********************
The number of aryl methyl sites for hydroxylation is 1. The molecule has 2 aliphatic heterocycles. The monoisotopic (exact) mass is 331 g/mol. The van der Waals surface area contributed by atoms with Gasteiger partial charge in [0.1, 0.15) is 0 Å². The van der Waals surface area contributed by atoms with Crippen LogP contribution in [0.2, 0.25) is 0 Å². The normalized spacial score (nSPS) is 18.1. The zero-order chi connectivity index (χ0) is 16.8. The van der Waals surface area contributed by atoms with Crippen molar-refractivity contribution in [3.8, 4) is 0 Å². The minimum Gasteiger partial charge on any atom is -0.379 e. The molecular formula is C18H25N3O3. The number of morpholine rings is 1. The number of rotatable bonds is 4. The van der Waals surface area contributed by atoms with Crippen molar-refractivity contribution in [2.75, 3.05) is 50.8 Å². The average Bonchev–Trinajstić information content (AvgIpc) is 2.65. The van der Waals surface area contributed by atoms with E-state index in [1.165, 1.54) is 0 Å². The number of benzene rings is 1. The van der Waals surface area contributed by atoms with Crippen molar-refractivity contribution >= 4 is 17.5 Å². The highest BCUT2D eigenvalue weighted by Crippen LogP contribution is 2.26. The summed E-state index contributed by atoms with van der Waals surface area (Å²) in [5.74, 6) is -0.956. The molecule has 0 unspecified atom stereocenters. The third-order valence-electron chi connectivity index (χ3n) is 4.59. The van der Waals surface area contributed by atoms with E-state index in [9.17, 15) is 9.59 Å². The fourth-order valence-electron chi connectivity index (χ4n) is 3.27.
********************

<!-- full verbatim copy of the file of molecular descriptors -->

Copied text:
The number of aryl methyl sites for hydroxylation is 1. The molecule has 2 aliphatic heterocycles. The monoisotopic (exact) mass is 331 g/mol. The van der Waals surface area contributed by atoms with Gasteiger partial charge in [0.1, 0.15) is 0 Å². The van der Waals surface area contributed by atoms with Crippen LogP contribution in [0.2, 0.25) is 0 Å². The normalized spacial score (nSPS) is 18.1. The zero-order chi connectivity index (χ0) is 16.8. The van der Waals surface area contributed by atoms with Crippen molar-refractivity contribution in [3.8, 4) is 0 Å². The minimum Gasteiger partial charge on any atom is -0.379 e. The molecular formula is C18H25N3O3. The number of morpholine rings is 1. The number of rotatable bonds is 4. The van der Waals surface area contributed by atoms with Crippen molar-refractivity contribution in [2.75, 3.05) is 50.8 Å². The average Bonchev–Trinajstić information content (AvgIpc) is 2.65. The van der Waals surface area contributed by atoms with E-state index in [1.165, 1.54) is 0 Å². The number of benzene rings is 1. The van der Waals surface area contributed by atoms with Crippen molar-refractivity contribution >= 4 is 17.5 Å². The highest BCUT2D eigenvalue weighted by Crippen LogP contribution is 2.26. The summed E-state index contributed by atoms with van der Waals surface area (Å²) in [5.74, 6) is -0.956. The molecule has 0 unspecified atom stereocenters. The third-order valence-electron chi connectivity index (χ3n) is 4.59. The van der Waals surface area contributed by atoms with E-state index in [9.17, 15) is 9.59 Å². The fourth-order valence-electron chi connectivity index (χ4n) is 3.27.